mergers (Centurion Bank with Bank of Punjab and
Lord Krishna Bank), so the bank appointed an external
firm to conduct a cultural audit and planned its HR
interventions based on these findings. Often, people
hold the key to the success or failure of any merger.
Coming to HDFC Bank from Times Bank through a
merger in 1999, HDFC’s Maitra knew what the chief
employee concerns would be. Even before the
acquisition received the formal nod from the Reserve
Bank, she had started making trips all over the country,
meeting employees and allaying their concerns. Further
the bank established a portal whereby people could
send their queries and also produced a docket whereby
FAQs were addressed. These efforts being done to
endure cultural fit in the prospective mergers.
The key challenges in identifying and resolving cultural
differences to bring cultural fit are assessing and
measuring culture of all organization involved,
ensuring timely availability of information about
cultural fit, and leadership that can bring commitment
and motivation among team members and people
involved. Of these the most challenging is the
assessment and measurement of the culture of all
entities involved. It is so because being complex and
collectively held; it is not an easy task to measure culture
on specific quantitative terms and its analysis. Further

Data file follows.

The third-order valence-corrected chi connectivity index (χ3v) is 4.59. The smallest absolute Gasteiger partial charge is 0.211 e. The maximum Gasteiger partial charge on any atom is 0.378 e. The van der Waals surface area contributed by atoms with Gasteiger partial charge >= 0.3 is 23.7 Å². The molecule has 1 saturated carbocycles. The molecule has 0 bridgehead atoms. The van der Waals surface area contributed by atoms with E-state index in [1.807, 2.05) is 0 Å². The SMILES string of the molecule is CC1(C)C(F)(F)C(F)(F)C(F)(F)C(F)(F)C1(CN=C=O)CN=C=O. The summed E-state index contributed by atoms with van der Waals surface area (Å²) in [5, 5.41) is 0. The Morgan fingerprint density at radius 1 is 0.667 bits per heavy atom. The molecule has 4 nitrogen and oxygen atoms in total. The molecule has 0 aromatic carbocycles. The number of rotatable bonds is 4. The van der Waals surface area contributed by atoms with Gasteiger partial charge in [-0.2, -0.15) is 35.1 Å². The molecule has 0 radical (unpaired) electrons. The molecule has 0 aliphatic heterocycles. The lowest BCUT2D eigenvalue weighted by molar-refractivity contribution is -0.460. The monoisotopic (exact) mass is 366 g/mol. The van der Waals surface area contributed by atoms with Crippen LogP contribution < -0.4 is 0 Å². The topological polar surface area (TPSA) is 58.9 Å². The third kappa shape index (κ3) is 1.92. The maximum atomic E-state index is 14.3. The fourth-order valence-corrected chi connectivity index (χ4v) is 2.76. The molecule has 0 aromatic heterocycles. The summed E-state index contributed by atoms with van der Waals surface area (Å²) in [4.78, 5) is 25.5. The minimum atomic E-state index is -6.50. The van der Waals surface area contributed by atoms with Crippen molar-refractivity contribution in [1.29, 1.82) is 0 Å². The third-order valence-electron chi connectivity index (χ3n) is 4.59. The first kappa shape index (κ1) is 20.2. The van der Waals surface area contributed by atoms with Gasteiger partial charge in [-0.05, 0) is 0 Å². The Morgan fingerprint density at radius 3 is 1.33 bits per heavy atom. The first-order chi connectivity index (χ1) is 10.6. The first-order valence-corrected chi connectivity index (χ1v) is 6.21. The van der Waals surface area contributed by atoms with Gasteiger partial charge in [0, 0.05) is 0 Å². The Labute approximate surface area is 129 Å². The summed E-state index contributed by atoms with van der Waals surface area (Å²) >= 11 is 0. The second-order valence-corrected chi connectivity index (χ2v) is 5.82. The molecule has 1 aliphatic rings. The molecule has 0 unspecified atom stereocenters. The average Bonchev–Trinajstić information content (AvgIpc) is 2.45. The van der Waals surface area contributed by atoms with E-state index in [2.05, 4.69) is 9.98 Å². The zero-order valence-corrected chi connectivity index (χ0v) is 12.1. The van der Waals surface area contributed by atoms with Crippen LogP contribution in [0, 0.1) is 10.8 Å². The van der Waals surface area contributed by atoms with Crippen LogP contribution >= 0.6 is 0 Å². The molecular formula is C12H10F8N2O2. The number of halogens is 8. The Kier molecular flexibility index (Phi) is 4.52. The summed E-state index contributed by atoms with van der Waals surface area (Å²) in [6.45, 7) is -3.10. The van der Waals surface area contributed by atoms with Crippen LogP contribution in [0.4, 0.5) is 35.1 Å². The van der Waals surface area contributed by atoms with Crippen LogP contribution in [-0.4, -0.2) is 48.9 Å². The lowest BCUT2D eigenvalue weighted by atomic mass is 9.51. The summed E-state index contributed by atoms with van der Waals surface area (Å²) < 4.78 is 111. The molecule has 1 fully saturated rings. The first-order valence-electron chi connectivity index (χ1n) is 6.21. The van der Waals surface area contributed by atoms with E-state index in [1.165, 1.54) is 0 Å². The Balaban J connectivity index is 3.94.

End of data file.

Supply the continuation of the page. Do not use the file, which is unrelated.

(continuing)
the challenge is not only to measure the culture but
also to compare the culture, which needs bringing them
on same parameters. It is also being observed that
normally during merger, the culture of the entity which
is to be merged is analyzed rather than the company
which is taking over. It is important for the acquiring
party also to assess, measure and analyse their culture
and compatibility with the entity being acquired for
effective and successful merger. The process of
achieving cultural fit involves understand the business
objective of the participating entities, formulating the
integration structure and finally ensuring cultural fit
among the units involved. Achieving this cultural fit
needs to articulate that whether the organizations
culture facilitate or hinder the achievements of
prospective objective of mergers and acquisitions,
whether the workforce are involved and engaged in
the process of achieving cultural fit, and also whether
the implementation plan of entities involved in M &
A can successfully remove the cultural barrier if it is.
Communication is the key to bring cultural fit. This
needs effective communication of key messages and
mechanism of capturing feedback from the workforce.
Issues for debate and analysis
1. Integration decisions are justified with the
synergies they generate. In the Indian banking